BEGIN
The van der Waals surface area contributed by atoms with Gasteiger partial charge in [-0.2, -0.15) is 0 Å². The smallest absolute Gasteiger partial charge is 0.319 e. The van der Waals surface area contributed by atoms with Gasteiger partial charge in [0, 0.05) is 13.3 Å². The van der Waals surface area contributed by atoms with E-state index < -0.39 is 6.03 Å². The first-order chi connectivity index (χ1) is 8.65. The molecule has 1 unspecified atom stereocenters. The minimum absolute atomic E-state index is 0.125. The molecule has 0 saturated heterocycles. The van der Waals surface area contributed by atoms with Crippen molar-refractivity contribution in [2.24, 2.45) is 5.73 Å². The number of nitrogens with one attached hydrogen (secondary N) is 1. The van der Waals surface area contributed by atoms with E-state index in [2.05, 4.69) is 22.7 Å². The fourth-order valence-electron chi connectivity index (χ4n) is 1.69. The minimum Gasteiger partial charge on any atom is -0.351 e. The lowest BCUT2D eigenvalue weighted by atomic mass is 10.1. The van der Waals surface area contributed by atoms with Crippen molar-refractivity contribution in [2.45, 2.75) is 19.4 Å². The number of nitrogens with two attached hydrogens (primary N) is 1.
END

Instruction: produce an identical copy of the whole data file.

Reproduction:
The van der Waals surface area contributed by atoms with Gasteiger partial charge in [-0.2, -0.15) is 0 Å². The smallest absolute Gasteiger partial charge is 0.319 e. The van der Waals surface area contributed by atoms with Gasteiger partial charge in [0, 0.05) is 13.3 Å². The van der Waals surface area contributed by atoms with E-state index < -0.39 is 6.03 Å². The first-order chi connectivity index (χ1) is 8.65. The molecule has 1 unspecified atom stereocenters. The minimum absolute atomic E-state index is 0.125. The molecule has 0 saturated heterocycles. The van der Waals surface area contributed by atoms with Crippen molar-refractivity contribution in [2.24, 2.45) is 5.73 Å². The number of nitrogens with one attached hydrogen (secondary N) is 1. The van der Waals surface area contributed by atoms with E-state index in [2.05, 4.69) is 22.7 Å². The fourth-order valence-electron chi connectivity index (χ4n) is 1.69. The minimum Gasteiger partial charge on any atom is -0.351 e. The lowest BCUT2D eigenvalue weighted by atomic mass is 10.1. The van der Waals surface area contributed by atoms with Crippen molar-refractivity contribution in [2.45, 2.75) is 19.4 Å². The number of nitrogens with two attached hydrogens (primary N) is 1.